On Friday and Saturday night they did a show called “Spheres” in which the performers shimmied up to the top of tall, flexible poles and then encased themselves inside of giant white fabric spheres which then began to sway back and forth like so many dandelions bending in a light breeze.
As dreamy, ethereal music played the performers emerged from the spheres in the form of four characters and proceeded to put on a pantomime that was, well…hard to describe.
Again, from the web site:
Creation, exultation, liberation, life, the universe and everything. The Spheres take a whimsical look at physics, the miracle of birth and humanity’s existential relationship to our planet. Giant, illuminated orbs of luminous beauty contain characters that gradually emerge to stand and rise above their spheres of existence. This piece is beautiful, reverent and sublime.
The whole show lasted about 30 minutes and it was really quite beautiful and pleasant to watch. Also, quite a challenge to photograph.
These pics don’t really capture the movement so well. In my next post I cover their daytime performance of “Swoon” and it gives a better sense of how extraordinary this was.
The Fab 40 pay tribute to the original Fab 4 with a free, live performance of “Abbey Road” on Saturday, September 12 at Discovery Green.
40+ (probably closer to 50) local musicians – handpicked by Beatles enthusiasts David Blassingame and Steve Candelari – performed the Beatles’ album “Abbey Road” from beginning to end.
It was an ambitious project. Nearly felled by illness, loss of critical instruments and the weather, it went very well despite all this.
You can see a slideshow of all the photos I took that night by clicking here.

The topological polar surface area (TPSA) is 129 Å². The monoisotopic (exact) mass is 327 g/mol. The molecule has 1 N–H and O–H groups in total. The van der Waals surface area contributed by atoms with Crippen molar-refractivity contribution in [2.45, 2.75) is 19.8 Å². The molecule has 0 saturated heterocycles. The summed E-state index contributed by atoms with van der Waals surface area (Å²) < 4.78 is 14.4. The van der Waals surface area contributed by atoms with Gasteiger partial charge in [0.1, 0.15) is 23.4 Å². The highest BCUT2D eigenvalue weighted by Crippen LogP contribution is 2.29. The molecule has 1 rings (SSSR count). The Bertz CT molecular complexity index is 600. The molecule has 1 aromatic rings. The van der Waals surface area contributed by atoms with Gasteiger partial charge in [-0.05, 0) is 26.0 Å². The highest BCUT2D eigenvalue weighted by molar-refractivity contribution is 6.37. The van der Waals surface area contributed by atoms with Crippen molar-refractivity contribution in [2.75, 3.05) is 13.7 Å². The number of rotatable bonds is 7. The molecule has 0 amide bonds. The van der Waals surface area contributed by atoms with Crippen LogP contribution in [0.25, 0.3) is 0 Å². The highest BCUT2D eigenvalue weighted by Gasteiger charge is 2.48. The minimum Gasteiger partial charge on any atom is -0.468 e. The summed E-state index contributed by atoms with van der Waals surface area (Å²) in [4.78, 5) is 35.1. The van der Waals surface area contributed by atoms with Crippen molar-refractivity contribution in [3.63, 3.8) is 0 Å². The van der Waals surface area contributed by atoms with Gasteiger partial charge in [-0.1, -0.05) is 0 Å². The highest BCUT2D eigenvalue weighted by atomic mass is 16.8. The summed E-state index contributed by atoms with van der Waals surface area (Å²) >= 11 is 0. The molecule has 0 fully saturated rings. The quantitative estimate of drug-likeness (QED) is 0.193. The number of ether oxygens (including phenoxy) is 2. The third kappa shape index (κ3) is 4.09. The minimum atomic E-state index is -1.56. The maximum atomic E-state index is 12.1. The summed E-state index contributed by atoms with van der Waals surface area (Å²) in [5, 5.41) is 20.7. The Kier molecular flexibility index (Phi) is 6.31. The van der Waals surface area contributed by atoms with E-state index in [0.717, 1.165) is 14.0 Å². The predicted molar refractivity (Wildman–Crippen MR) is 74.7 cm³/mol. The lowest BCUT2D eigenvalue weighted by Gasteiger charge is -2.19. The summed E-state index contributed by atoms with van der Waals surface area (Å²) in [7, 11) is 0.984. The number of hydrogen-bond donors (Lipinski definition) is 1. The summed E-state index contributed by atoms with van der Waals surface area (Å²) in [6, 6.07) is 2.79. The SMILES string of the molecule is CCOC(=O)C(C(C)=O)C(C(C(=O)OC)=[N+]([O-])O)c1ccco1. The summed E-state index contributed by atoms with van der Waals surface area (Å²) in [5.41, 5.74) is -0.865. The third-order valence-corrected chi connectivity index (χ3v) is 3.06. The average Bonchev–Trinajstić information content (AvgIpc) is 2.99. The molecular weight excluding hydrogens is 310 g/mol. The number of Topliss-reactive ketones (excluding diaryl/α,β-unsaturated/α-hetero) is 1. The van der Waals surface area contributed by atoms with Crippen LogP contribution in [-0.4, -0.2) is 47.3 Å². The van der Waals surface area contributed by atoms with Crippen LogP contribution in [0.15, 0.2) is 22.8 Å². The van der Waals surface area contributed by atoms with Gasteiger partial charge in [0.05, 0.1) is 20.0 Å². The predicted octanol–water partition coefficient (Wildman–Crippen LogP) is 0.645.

Roy Head is one of my all time favorite performers. He’s a local legend due to his 1965 hit single “Treat Her Right”
Check out the moves on the young Roy Head in this video from 1965
He’s about to turn 70 next month but you’d never know it from the energy level of his live performances.
All shots below with the Sigma 30mm f/1.4 on the Sony Alpha 700
The current line up of The El Orbits is Thomas Escalante on vocals, Jim Henkel on guitar, Allen Hill on the bass and Eric C. Hughes on the drums. On Saturday night they opened for Roy Head, Barbara Lynn and Archie Bell. They also served quadruple duty as the backing band for each of the acts throughout the entire evening.
For this show I used three different Sigma lenses on the Sony Alpha 700, each of which is represented below.
This month marks 4 years since I posted the above Q&A for my Helpline Blog at The Houston Chonicle. Since that time, “My screen is sideways” has generated over 700 comments from all over the world from people who have encountered this problem.
I really thought the problem was too esoteric and almost didn’t publish it.
In reading the comments it would appear that the primary cause of this problem is cat ownership.
I wonder what other computer problems may be cat related?
I’d heard good things about Chango Man, mostly from the members of Chango Man but still, I wanted to check them out. Described as America Cumbia music it is a fantastic blend of Latin sounds that really sounds great. As front man El Fausto (Tino) Jackson likes to say: [paraphrasing] “There’s no reason Latin music can’t rock” and rock it does. It was a great show and definitely worth the time to go see.
Tino is great front man. I’ve seen him play with Beetle and Disco Expressions but when he is out front and taking charge is when he seems to be at his finest.
Additional photos in the Chango Man Gallery